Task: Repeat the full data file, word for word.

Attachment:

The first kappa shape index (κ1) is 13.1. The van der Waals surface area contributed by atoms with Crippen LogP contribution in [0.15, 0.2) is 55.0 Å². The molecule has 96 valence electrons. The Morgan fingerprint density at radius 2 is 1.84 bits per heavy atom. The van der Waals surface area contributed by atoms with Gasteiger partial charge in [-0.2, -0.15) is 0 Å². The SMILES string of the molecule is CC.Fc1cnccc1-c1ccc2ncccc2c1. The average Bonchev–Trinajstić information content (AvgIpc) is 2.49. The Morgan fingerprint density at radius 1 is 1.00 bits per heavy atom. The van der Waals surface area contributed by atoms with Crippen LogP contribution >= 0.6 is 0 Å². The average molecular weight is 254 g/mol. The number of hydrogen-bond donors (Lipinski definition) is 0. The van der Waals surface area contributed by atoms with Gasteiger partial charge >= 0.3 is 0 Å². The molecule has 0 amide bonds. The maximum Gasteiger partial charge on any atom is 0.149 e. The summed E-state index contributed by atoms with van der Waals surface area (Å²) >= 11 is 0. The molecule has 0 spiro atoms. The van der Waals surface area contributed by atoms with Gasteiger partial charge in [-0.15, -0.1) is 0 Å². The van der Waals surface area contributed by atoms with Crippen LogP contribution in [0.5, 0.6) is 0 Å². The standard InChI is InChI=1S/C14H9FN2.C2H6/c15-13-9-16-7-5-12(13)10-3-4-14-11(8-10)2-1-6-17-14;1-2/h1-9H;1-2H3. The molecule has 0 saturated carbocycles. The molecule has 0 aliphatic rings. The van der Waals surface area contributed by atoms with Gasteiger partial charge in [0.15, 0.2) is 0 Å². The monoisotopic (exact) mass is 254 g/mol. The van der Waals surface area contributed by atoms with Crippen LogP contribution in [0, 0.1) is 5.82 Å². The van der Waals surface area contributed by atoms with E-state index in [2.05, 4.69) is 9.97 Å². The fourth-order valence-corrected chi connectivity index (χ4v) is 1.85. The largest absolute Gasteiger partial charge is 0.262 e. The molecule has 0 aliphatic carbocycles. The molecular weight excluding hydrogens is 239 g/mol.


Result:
The first kappa shape index (κ1) is 13.1. The van der Waals surface area contributed by atoms with Crippen LogP contribution in [0.15, 0.2) is 55.0 Å². The molecule has 96 valence electrons. The Morgan fingerprint density at radius 2 is 1.84 bits per heavy atom. The van der Waals surface area contributed by atoms with Gasteiger partial charge in [-0.2, -0.15) is 0 Å². The SMILES string of the molecule is CC.Fc1cnccc1-c1ccc2ncccc2c1. The average Bonchev–Trinajstić information content (AvgIpc) is 2.49. The Morgan fingerprint density at radius 1 is 1.00 bits per heavy atom. The van der Waals surface area contributed by atoms with Crippen LogP contribution >= 0.6 is 0 Å². The average molecular weight is 254 g/mol. The number of hydrogen-bond donors (Lipinski definition) is 0. The van der Waals surface area contributed by atoms with Gasteiger partial charge >= 0.3 is 0 Å². The molecule has 0 amide bonds. The maximum Gasteiger partial charge on any atom is 0.149 e. The summed E-state index contributed by atoms with van der Waals surface area (Å²) >= 11 is 0. The molecule has 0 spiro atoms. The van der Waals surface area contributed by atoms with Gasteiger partial charge in [-0.15, -0.1) is 0 Å². The van der Waals surface area contributed by atoms with Crippen LogP contribution in [0.5, 0.6) is 0 Å². The standard InChI is InChI=1S/C14H9FN2.C2H6/c15-13-9-16-7-5-12(13)10-3-4-14-11(8-10)2-1-6-17-14;1-2/h1-9H;1-2H3. The molecule has 0 saturated carbocycles. The molecule has 0 aliphatic rings. The van der Waals surface area contributed by atoms with Gasteiger partial charge in [0.15, 0.2) is 0 Å². The monoisotopic (exact) mass is 254 g/mol. The van der Waals surface area contributed by atoms with Crippen LogP contribution in [0, 0.1) is 5.82 Å². The van der Waals surface area contributed by atoms with E-state index in [2.05, 4.69) is 9.97 Å². The fourth-order valence-corrected chi connectivity index (χ4v) is 1.85. The largest absolute Gasteiger partial charge is 0.262 e. The molecule has 0 aliphatic carbocycles. The molecular weight excluding hydrogens is 239 g/mol.